Corn futures skidded slightly Tuesday night. Talk of excellent weather and a huge fall harvest continue weighing upon the crop markets. However, ideas that recent losses have triggered renewed interest from buyers seems to be limiting losses at this point, with traders also citing oversold conditions for their interest in bottom picking. September corn slipped 0.25 cent to $3.60/bushel shortly after sunrise Wednesday, while December dipped 0.5 cent to $3.6775.

Talk of growing export demand is supporting beans and meal. The industry is certainly anticipating a massive soybean crop this fall. However, beans and meal remain hot export commodities, as exemplified by recent news of daily sales. However, fresh weakness in Asian palm oil prices is once again depressing soyoil quotes. August soybean futures gained 2.75 cents to $11.8675/bushel Tuesday night, while November futures added 3.0 to $10.6075. August soyoil slid 0.04 cents to 35.89 cents/pound, whereas August soymeal rose $2.1 to $383.9/ton.

The wheat markets also remain weak. The winter wheat harvest is winding down, but it’s probably still exerting downward pressure upon the Chicago and KC markets. Meanwhile, the spring wheat crop looks quite good, so Minneapolis is getting little relief either. Still, various reports point to growing buyer interest in the golden grain in the wake of recent losses. September CBOT wheat inched 0.25 cent lower to $5.2425/bushel early Wednesday morning, while September KC wheat stalled at $6.2125/bushel, and September MWE wheat sagged 0.25 cent to $6.185.

Record beef quotes sparked fresh CME cattle buying. Talk of surging beef prices likely powered Tuesday’s big cattle and feeder advance. In fact, Tuesday’s late reports put choice cutout values at a fresh all-time high, which probably encouraged the bullish follow-through seen last night. August live cattle climbed 0.40 cents to 156.35 cents/pound as Wednesday dawned over Chicago, while December edged up 0.07 cents to 158.00. Meanwhile, August feeder futures leapt 1.47 cents to 217.50 cents/pound and October feeders jumped 1.52 to 218.42.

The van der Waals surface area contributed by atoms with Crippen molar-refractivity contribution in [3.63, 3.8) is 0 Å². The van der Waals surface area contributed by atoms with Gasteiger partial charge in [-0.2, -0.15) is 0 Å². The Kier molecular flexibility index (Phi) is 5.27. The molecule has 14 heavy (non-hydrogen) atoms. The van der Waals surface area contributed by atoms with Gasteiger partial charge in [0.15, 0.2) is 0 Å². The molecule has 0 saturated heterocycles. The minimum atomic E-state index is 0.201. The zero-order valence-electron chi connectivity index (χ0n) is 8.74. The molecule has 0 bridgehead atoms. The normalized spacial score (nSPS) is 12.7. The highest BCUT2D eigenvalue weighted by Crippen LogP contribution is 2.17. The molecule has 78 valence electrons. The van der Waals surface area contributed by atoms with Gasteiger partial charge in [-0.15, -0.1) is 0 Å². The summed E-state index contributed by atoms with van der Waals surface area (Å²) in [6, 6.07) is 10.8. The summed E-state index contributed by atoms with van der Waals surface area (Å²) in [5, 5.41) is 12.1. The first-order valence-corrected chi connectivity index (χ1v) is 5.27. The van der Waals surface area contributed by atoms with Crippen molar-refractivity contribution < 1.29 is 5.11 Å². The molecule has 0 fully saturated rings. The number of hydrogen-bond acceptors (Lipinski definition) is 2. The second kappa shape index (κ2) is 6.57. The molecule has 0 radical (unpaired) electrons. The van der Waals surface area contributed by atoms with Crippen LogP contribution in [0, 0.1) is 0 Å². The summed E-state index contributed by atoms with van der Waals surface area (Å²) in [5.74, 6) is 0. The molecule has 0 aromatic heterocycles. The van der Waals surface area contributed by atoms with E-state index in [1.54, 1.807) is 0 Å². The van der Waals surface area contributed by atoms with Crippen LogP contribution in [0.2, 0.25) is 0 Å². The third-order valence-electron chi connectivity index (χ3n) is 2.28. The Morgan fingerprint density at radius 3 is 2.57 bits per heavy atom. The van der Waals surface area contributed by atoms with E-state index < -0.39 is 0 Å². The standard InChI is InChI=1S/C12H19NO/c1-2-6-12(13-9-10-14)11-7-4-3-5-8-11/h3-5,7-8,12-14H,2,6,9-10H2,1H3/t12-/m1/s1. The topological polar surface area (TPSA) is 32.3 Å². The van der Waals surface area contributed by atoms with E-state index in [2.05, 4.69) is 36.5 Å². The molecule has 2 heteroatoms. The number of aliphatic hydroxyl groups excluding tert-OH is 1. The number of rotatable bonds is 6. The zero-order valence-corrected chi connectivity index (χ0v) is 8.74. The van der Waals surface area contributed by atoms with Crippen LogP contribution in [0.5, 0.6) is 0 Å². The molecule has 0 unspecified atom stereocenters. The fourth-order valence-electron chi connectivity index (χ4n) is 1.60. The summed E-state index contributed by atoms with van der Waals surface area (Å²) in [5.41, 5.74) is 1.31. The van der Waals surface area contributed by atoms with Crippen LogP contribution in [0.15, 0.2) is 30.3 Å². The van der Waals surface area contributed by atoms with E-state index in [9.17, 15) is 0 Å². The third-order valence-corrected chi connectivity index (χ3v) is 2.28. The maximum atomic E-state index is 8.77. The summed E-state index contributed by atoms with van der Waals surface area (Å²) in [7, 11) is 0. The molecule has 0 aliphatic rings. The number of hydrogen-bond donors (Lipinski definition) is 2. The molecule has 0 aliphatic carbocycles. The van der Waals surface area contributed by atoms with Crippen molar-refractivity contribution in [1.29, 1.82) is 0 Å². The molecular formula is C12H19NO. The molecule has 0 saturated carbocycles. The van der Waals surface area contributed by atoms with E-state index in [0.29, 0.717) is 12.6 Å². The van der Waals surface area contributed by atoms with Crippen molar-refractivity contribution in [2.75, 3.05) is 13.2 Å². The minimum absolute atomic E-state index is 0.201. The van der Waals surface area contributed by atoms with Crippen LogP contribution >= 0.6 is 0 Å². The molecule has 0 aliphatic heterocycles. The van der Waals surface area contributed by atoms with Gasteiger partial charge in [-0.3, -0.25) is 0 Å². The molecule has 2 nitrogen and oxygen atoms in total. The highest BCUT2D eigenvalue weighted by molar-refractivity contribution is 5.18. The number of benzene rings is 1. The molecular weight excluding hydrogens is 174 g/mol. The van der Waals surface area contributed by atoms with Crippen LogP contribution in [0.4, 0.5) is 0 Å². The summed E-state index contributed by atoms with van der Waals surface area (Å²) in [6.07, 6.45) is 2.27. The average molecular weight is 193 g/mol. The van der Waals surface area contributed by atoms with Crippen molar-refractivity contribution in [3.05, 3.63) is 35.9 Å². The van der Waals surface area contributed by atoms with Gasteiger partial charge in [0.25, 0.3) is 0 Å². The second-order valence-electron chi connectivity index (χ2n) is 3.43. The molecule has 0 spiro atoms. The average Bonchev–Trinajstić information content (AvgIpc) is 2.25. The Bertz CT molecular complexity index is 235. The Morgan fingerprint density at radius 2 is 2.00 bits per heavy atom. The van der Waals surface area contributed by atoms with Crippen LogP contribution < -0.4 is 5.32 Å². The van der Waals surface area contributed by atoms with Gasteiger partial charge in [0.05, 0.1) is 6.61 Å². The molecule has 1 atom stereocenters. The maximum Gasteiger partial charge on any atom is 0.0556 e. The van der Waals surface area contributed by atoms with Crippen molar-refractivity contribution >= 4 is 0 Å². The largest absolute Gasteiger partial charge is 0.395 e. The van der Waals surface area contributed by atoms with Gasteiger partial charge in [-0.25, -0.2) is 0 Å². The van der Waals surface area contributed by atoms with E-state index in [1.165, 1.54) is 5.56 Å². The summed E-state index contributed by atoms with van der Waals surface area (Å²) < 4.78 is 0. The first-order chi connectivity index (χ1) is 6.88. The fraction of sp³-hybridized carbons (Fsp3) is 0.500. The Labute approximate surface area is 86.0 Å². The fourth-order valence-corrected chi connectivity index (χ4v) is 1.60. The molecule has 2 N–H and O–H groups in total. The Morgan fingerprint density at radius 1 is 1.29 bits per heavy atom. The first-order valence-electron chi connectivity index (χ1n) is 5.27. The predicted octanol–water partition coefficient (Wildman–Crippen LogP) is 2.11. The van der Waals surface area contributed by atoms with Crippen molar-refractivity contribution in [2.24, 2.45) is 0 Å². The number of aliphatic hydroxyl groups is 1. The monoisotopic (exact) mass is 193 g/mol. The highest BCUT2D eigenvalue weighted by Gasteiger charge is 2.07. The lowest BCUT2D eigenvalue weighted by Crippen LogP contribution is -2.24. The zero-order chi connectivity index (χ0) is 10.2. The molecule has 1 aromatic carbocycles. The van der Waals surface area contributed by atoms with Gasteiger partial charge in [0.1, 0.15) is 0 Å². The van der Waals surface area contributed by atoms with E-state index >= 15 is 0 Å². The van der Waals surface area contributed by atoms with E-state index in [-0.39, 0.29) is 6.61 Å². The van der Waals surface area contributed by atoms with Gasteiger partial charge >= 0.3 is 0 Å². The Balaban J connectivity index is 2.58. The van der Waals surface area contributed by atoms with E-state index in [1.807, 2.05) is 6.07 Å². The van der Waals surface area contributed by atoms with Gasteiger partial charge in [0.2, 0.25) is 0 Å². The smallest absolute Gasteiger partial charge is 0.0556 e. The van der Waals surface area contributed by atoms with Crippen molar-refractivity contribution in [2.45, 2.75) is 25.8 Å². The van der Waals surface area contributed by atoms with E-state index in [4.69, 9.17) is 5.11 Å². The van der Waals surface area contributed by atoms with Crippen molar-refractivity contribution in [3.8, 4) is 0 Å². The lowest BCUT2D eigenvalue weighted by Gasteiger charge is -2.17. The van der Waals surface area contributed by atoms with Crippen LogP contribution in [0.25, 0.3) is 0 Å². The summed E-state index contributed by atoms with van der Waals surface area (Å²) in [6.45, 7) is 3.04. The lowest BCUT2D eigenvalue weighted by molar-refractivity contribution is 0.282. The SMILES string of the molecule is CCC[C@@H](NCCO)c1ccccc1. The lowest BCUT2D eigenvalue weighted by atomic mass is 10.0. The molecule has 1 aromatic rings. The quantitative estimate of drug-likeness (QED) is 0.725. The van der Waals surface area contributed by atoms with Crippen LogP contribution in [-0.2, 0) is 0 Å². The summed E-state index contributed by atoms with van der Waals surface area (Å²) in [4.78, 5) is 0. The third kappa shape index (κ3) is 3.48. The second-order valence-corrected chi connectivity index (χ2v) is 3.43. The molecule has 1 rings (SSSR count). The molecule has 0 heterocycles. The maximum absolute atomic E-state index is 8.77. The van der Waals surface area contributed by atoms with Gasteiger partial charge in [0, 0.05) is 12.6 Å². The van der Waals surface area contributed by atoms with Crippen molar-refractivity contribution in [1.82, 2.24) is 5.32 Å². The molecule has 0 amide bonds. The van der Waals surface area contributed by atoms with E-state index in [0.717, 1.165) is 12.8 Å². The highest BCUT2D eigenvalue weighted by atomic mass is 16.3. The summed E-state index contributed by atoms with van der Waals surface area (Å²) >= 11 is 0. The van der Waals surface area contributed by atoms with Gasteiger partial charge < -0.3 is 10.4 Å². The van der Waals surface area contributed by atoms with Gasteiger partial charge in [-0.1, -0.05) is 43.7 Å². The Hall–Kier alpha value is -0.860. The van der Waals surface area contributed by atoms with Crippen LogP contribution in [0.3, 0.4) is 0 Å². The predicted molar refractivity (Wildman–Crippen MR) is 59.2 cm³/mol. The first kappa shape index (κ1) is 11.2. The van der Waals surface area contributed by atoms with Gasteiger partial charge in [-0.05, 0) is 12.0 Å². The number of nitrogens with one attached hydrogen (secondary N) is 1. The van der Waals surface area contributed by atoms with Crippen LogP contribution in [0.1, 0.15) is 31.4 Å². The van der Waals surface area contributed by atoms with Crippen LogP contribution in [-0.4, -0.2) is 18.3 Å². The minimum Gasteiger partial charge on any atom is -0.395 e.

Cash and wholesale weakness are again weighing on CME hogs. Given their sizeable discounts to recent spot quotes, it wasn’t terribly surprising to see hog futures follow the cattle market higher Tuesday. However, the cash and wholesale markets posted substantial losses yesterday afternoon, thereby causing an overnight reversal. August hog futures tumbled 0.97 cents to 126.60 cents/pound early Wednesday morning, while December fell 0.30 cents to 104.20.

Cotton futures are trying to establish a bottom. Prospects for a large U.S. cotton crop have been dragged ICE prices downward in recent weeks, but the market has worked slightly higher this week. Diminished Texas growing conditions have sparked some interest, while reports of mill interest are also becoming more common. December cotton rallied 0.38 cents to 68.29 cents per pound in early Wednesday action, while March futures advanced 0.34 to 68.90 cents/lb.